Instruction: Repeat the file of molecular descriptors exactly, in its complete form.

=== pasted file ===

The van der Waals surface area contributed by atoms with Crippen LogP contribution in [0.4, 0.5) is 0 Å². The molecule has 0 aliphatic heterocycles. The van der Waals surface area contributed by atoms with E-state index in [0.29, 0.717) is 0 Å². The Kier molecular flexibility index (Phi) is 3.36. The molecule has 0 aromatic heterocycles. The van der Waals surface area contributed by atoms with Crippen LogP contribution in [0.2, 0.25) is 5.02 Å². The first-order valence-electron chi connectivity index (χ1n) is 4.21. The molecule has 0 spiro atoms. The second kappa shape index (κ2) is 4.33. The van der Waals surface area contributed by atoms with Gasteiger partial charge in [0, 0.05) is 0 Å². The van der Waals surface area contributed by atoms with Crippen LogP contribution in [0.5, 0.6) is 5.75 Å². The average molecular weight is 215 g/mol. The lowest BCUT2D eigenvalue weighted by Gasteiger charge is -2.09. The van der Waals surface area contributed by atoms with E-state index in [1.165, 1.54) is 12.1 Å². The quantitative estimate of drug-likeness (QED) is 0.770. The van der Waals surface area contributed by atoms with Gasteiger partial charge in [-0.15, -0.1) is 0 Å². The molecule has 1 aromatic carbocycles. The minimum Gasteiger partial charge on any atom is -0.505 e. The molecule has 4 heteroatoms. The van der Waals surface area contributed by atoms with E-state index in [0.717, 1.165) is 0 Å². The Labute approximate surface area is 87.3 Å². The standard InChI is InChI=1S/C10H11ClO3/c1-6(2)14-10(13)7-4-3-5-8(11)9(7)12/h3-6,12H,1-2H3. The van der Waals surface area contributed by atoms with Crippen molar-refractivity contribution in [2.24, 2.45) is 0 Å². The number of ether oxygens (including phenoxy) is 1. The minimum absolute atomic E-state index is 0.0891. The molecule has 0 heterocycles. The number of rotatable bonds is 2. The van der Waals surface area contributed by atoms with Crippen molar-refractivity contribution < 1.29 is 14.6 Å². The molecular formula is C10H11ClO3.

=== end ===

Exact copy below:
The van der Waals surface area contributed by atoms with Crippen LogP contribution in [0.4, 0.5) is 0 Å². The molecule has 0 aliphatic heterocycles. The van der Waals surface area contributed by atoms with E-state index in [0.29, 0.717) is 0 Å². The Kier molecular flexibility index (Phi) is 3.36. The molecule has 0 aromatic heterocycles. The van der Waals surface area contributed by atoms with Crippen LogP contribution in [0.2, 0.25) is 5.02 Å². The first-order valence-electron chi connectivity index (χ1n) is 4.21. The molecule has 0 spiro atoms. The second kappa shape index (κ2) is 4.33. The van der Waals surface area contributed by atoms with Gasteiger partial charge in [0, 0.05) is 0 Å². The van der Waals surface area contributed by atoms with Crippen LogP contribution in [0.5, 0.6) is 5.75 Å². The average molecular weight is 215 g/mol. The lowest BCUT2D eigenvalue weighted by Gasteiger charge is -2.09. The van der Waals surface area contributed by atoms with E-state index in [1.165, 1.54) is 12.1 Å². The quantitative estimate of drug-likeness (QED) is 0.770. The van der Waals surface area contributed by atoms with Gasteiger partial charge in [-0.15, -0.1) is 0 Å². The molecule has 1 aromatic carbocycles. The minimum Gasteiger partial charge on any atom is -0.505 e. The molecule has 4 heteroatoms. The van der Waals surface area contributed by atoms with E-state index in [0.717, 1.165) is 0 Å². The Labute approximate surface area is 87.3 Å². The standard InChI is InChI=1S/C10H11ClO3/c1-6(2)14-10(13)7-4-3-5-8(11)9(7)12/h3-6,12H,1-2H3. The van der Waals surface area contributed by atoms with Crippen molar-refractivity contribution in [2.24, 2.45) is 0 Å². The number of ether oxygens (including phenoxy) is 1. The minimum absolute atomic E-state index is 0.0891. The molecule has 0 heterocycles. The number of rotatable bonds is 2. The van der Waals surface area contributed by atoms with Crippen molar-refractivity contribution < 1.29 is 14.6 Å². The molecular formula is C10H11ClO3.